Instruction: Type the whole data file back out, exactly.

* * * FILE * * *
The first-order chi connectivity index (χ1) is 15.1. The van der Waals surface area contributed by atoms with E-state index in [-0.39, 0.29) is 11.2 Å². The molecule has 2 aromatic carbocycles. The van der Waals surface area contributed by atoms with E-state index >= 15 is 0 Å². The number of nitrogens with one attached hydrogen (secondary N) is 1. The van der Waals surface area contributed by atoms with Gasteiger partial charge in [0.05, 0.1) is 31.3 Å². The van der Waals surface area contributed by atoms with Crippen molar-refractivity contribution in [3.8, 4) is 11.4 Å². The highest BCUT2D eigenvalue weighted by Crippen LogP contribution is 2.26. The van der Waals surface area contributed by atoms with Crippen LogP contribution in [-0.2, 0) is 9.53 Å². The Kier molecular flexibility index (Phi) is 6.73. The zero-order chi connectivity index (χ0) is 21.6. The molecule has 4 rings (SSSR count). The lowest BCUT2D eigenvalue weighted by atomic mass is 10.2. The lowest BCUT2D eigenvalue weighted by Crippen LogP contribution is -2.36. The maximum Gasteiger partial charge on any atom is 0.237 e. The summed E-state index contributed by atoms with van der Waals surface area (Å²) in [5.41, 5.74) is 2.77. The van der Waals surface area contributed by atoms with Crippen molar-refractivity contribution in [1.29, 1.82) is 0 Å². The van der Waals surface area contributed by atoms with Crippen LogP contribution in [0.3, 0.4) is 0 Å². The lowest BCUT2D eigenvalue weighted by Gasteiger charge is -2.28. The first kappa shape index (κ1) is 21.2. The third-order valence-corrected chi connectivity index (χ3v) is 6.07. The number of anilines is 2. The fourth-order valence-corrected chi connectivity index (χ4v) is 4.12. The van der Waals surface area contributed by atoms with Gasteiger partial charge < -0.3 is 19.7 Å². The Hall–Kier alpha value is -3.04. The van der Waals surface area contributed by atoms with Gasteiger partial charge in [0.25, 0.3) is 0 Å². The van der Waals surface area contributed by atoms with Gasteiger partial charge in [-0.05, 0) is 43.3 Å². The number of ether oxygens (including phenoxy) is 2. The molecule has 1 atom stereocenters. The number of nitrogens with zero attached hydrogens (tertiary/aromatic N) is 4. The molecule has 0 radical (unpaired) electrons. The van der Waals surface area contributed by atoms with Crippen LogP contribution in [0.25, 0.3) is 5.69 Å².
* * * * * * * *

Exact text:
The first-order chi connectivity index (χ1) is 15.1. The van der Waals surface area contributed by atoms with E-state index in [-0.39, 0.29) is 11.2 Å². The molecule has 2 aromatic carbocycles. The van der Waals surface area contributed by atoms with E-state index >= 15 is 0 Å². The number of nitrogens with one attached hydrogen (secondary N) is 1. The van der Waals surface area contributed by atoms with Gasteiger partial charge in [0.05, 0.1) is 31.3 Å². The van der Waals surface area contributed by atoms with Crippen molar-refractivity contribution in [3.8, 4) is 11.4 Å². The highest BCUT2D eigenvalue weighted by Crippen LogP contribution is 2.26. The van der Waals surface area contributed by atoms with Crippen LogP contribution in [-0.2, 0) is 9.53 Å². The Kier molecular flexibility index (Phi) is 6.73. The zero-order chi connectivity index (χ0) is 21.6. The molecule has 4 rings (SSSR count). The lowest BCUT2D eigenvalue weighted by atomic mass is 10.2. The lowest BCUT2D eigenvalue weighted by Crippen LogP contribution is -2.36. The maximum Gasteiger partial charge on any atom is 0.237 e. The summed E-state index contributed by atoms with van der Waals surface area (Å²) in [5.41, 5.74) is 2.77. The van der Waals surface area contributed by atoms with Crippen molar-refractivity contribution in [1.29, 1.82) is 0 Å². The van der Waals surface area contributed by atoms with Crippen LogP contribution in [0.3, 0.4) is 0 Å². The lowest BCUT2D eigenvalue weighted by Gasteiger charge is -2.28. The first kappa shape index (κ1) is 21.2. The third-order valence-corrected chi connectivity index (χ3v) is 6.07. The number of anilines is 2. The fourth-order valence-corrected chi connectivity index (χ4v) is 4.12. The van der Waals surface area contributed by atoms with Gasteiger partial charge < -0.3 is 19.7 Å². The Hall–Kier alpha value is -3.04. The van der Waals surface area contributed by atoms with Gasteiger partial charge in [0.25, 0.3) is 0 Å². The van der Waals surface area contributed by atoms with Gasteiger partial charge in [-0.05, 0) is 43.3 Å². The number of ether oxygens (including phenoxy) is 2. The molecule has 1 atom stereocenters. The number of nitrogens with zero attached hydrogens (tertiary/aromatic N) is 4. The molecule has 0 radical (unpaired) electrons. The van der Waals surface area contributed by atoms with Crippen LogP contribution in [0.25, 0.3) is 5.69 Å².